NEW YORK (AP) — Can "Hannibal" and "Revolution" signal spring for NBC?
What a bleak winter it's been for broadcast networks and their new scripted shows!
While the jury is out for CBS' "Golden Boy," ABC's "Zero Hour" was a zero and "Red Widow," based on early ratings, seems as doomed as its gunned-down mobster hubby.
And then there's NBC, whose "Do No Harm," a multiple-identity crime drama, was identified after just two airings as a flop.
But that isn't the only harm done to NBC. Just as sinkholes dominated recent news, NBC was suffering its share of them across its program schedule.
Its midseason comedy "1600 Penn" is limping, as is its midseason whodunit, "Deception." In January, Broadway melodrama "Smash" returned for a second season to such dismal ratings it's since been banished as a lost cause to Saturday night.
It wasn't supposed to go like this.
Last fall, downtrodden NBC entered the new season with brave but only modest aspirations. Then, juiced on audience-grabber "Sunday Night Football" and further boosted by robust singing competition "The Voice," the network vaulted to front-runner status, winning 13 of the season's first 15 weeks.
With full recognition that football goes away each January, NBC's bosses prayed that the network's unanticipated surge, plus positive reception for its upcoming new shows, might propel it across the wintry void.
But NBC has been left out in the cold. While CBS reclaimed its customary lead, NBC last month brought up the rear not only behind ABC and Fox, but also, for the first time in history, the Spanish-language Univision — "or, as we call it here in Los Angeles, Cinco de Ratings," as Jay Leno cackled on NBC's "Tonight" show.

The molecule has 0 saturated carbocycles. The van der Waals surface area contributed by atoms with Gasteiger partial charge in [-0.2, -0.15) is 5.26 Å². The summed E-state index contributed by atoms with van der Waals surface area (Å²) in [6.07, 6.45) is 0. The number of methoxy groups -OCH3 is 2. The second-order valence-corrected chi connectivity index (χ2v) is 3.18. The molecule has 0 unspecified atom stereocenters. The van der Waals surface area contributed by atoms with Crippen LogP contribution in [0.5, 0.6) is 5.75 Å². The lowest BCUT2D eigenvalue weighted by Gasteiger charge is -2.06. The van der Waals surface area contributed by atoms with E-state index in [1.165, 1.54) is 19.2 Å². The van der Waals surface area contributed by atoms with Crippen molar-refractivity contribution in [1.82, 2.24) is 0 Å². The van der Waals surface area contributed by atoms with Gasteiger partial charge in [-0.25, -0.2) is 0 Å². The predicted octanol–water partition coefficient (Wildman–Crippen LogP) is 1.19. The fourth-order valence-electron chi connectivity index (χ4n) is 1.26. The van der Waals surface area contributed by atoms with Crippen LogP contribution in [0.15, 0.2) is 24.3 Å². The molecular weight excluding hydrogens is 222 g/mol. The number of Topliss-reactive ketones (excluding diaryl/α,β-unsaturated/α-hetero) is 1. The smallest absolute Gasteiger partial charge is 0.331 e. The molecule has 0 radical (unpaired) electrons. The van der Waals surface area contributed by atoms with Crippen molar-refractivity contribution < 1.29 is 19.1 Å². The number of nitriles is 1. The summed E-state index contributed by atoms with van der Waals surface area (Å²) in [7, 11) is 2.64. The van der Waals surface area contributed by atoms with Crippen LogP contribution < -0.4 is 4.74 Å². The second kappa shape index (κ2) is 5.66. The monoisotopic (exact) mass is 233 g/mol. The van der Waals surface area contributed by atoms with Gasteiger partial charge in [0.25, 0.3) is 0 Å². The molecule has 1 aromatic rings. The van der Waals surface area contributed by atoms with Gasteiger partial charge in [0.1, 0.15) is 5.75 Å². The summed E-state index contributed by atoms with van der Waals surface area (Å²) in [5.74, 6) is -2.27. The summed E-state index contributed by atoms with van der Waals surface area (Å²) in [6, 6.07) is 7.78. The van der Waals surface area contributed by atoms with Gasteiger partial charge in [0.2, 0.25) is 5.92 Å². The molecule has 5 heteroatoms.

"It's so bad, 'The Biggest Loser' isn't just a TV show anymore. It's our new motto," Leno pressed on. "It's so bad, NBC called Manti Te'o and asked him to bring in some imaginary viewers."
If NBC Entertainment chairman Robert Greenblatt wasn't joining in the laughter (he fired off an email to Leno saying knock it off, according to The New York Times, a directive Leno continues to defy), you could understand the boss' misery.
Now, in the next few days, NBC will confront two indicators of how soon, if ever, it can hope to regain life.
On Monday, the network brings back its sci-fi drama "Revolution," an apocalyptic lights-out thriller produced by fan favorite J.J. Abrams. In NBC's heady days last autumn, "Revolution" emerged as a budding hit. But in November, it took a midseason break.
Will viewers come back for it now? Can "Revolution" reclaim its hit status on a diminished NBC, however buoyed by the return of "The Voice" as its lead-in?
Little more than a week later, a new series could prove to be an even more revealing acid test of NBC's prospects. This is a series almost certain to be noticed, talked and argued about, and, most important, sampled by viewers. Premiering on April 4, "Hannibal" must surely be the first broadcast series whose hero is a foodie with a special taste for human body parts.
Based on the characters from Thomas Harris' classic novels, "Hannibal" focuses on Dr. Hannibal "The Cannibal" Lecter back before the stomach-churning "Silence of the Lambs" and its film sequel.